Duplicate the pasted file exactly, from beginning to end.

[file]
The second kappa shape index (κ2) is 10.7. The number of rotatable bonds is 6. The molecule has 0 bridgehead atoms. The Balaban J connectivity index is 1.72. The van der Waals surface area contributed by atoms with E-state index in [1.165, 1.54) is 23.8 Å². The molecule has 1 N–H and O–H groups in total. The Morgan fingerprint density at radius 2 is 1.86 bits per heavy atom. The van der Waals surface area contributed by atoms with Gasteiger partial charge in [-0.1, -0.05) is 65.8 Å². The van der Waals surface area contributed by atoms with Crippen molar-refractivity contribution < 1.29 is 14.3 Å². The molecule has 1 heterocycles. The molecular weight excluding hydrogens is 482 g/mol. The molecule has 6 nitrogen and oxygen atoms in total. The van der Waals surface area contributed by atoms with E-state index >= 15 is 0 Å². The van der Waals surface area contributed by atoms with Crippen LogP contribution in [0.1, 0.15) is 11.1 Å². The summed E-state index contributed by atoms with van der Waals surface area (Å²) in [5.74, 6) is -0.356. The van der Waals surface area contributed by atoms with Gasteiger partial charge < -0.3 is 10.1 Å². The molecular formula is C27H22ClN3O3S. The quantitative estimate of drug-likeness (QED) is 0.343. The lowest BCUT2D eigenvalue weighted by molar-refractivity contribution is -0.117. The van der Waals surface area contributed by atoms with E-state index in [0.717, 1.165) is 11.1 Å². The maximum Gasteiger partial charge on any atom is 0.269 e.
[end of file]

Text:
The second kappa shape index (κ2) is 10.7. The number of rotatable bonds is 6. The molecule has 0 bridgehead atoms. The Balaban J connectivity index is 1.72. The van der Waals surface area contributed by atoms with E-state index in [1.165, 1.54) is 23.8 Å². The molecule has 1 N–H and O–H groups in total. The Morgan fingerprint density at radius 2 is 1.86 bits per heavy atom. The van der Waals surface area contributed by atoms with Gasteiger partial charge in [-0.1, -0.05) is 65.8 Å². The van der Waals surface area contributed by atoms with Crippen molar-refractivity contribution < 1.29 is 14.3 Å². The molecule has 1 heterocycles. The molecular weight excluding hydrogens is 482 g/mol. The molecule has 6 nitrogen and oxygen atoms in total. The van der Waals surface area contributed by atoms with E-state index >= 15 is 0 Å². The van der Waals surface area contributed by atoms with Crippen LogP contribution in [0.1, 0.15) is 11.1 Å². The summed E-state index contributed by atoms with van der Waals surface area (Å²) in [5.74, 6) is -0.356. The van der Waals surface area contributed by atoms with Gasteiger partial charge < -0.3 is 10.1 Å². The molecular formula is C27H22ClN3O3S. The quantitative estimate of drug-likeness (QED) is 0.343. The lowest BCUT2D eigenvalue weighted by molar-refractivity contribution is -0.117. The van der Waals surface area contributed by atoms with E-state index in [0.717, 1.165) is 11.1 Å². The maximum Gasteiger partial charge on any atom is 0.269 e.